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On Wednesday, Montgomery County Sheriff Phil Plummer fielded questions from news agencies regarding seven pending civil rights lawsuits against the Montgomery County jail.

Plummer also pushed back against comments County Commissioner Dan Foley made at a February 7th news conference where Foley said he and fellow commissioners were concerned about allegations of civil rights violations and misconduct.

 

The University of Cincinnati says an internal investigation about whether two police officers lied during a former colleague's murder trial is on hold to protect the integrity of the retrial.

The school's vice president for safety and reform tells The Cincinnati Enquirer the investigation will wait because the officers probably will testify in Ray Tensing's second trial.

Tensing is scheduled for retrial in May over the July 2015 shooting of unarmed black motorist Sam DuBose. Tensing, who is white, said he feared being run over.

Statehouse News Bureau

A federal judge has refused to lift his order delaying Ohio's executions after declaring the state's new lethal injection process unconstitutional.

Magistrate Judge Michael Merz last month rejected Ohio's use of a sedative used in problematic executions in Arizona and Ohio.

The judge also barred Ohio from using drugs that paralyze inmates and stop their hearts.

Attorneys for Ohio's prison system asked the judge to lift the order, saying his decision would likely be overturned on appeal.

Robert Bly: Shaping American Literature

Feb 8, 2017
Robert Bly at Antioch College in 1968
The Record courtesy of Antiochiana / Antioch College

Poet Robert Bly visited Antioch College in 1968, the same year he won the National Book Award for a collection called The Light Around the Body.

Three Malayan tiger cubs were born on Friday, February 3, at the Cincinnati Zoo & Botanical Garden and are now being cared for in the Zoo’s nursery.
Cincinnati Zoo

Three Malayan tiger cubs are being cared for in the Cincinnati Zoo's nursery.

The zoo says the first-time mother's maternal instincts didn't kick in, raising the threat to the cubs that their body temperatures would get too low without their mother's warmth. The zoo says nursery staffers are keeping them warm and feeding them .

Mammals curator Mike Dulaney says such reactions aren't uncommon for first-time tiger mothers, and that they can be aggressive and harm their cubs.

The zoo expects the cubs to be playing in their outdoor habitat by early spring.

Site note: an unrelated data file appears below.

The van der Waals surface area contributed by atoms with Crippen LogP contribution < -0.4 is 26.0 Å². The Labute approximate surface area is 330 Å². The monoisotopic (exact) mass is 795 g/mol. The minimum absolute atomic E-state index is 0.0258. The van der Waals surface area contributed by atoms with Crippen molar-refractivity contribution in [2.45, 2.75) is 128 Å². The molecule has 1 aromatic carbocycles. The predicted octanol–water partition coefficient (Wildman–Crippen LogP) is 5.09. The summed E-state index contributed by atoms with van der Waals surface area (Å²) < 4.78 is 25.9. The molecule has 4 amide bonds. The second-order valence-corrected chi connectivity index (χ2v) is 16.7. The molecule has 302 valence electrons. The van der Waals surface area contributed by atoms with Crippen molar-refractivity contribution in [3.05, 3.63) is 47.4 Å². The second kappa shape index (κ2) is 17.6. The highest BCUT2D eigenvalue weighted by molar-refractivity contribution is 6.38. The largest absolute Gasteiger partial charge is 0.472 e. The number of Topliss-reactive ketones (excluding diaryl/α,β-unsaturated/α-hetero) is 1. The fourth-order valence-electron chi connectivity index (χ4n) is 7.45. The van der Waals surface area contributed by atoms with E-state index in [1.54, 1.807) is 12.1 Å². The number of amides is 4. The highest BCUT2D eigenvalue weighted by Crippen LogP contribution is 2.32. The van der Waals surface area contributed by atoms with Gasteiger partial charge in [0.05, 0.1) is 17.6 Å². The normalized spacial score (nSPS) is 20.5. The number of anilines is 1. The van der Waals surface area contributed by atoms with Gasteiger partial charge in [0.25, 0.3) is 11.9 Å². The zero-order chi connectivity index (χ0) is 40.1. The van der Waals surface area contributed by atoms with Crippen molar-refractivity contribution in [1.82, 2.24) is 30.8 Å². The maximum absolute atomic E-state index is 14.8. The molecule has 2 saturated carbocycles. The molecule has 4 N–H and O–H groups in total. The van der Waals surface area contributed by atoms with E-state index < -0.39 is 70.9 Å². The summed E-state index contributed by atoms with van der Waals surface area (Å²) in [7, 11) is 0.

Today on WYSO Weekend, Dayton Youth Radio and commentary from the University of Dayton's Bob Brecha. We’ll serve up small helping of politics and later in the program, Bill Felker has this week’s Poor Will's Almanack. See full details below.

Demetrius Oglesby
Basim Blunt / WYSO

Today on Dayton Youth Radio we have a story from former Ponitz Career Technology Center student Demetrius Oglesby about trying to balanced his love for rap music with his schoolwork and chores. 

Hear Demetrius' music here: https://itunes.apple.com/us/album/slopes-feat.-shaftonbeats/id1194578995

Nearly one week after President Trump's executive order banning refugees from the United States for 120 days, Dayton's refugee resettlement agency has had to shift its priorities.

The agency was slated to resettle more than 60 refugees in the next 4 months, but those plans are now on hold following President Donald Trump’s freeze on refugee resettlement. Trump says the order’s purpose is to give the government time to reassess their vetting system.

Wittenberg University

Lydia Kisley, a 2010 Wittenberg University grad, was recently recognized in Forbes Magazine for her work in medical research.  The Ohio native and current post-doctoral fellow at University of Illinois made the magazine’s 30 Under 30 list, honoring young people for outstanding contribution to their fields.

“I was pretty surprised. Especially, my research is pretty basic science," she says. "I’ve done some projects looking at how proteins interact in your blood that has potential to be used in cancer treatments."

Citizens with the group Indivisible Springfield say they are concerned with some of President Trump’s actions in his first weeks in office. They’ve teamed up with the nonprofit Welcome Springfield, and plan to send a letter to officials calling for “bipartisan solutions that honor and respect the needs of the immigrants and refugees who have come to our nation and to Clark County, Ohio.”

 

Pam Dixon with Indivisible Springfield says its the right thing to do.

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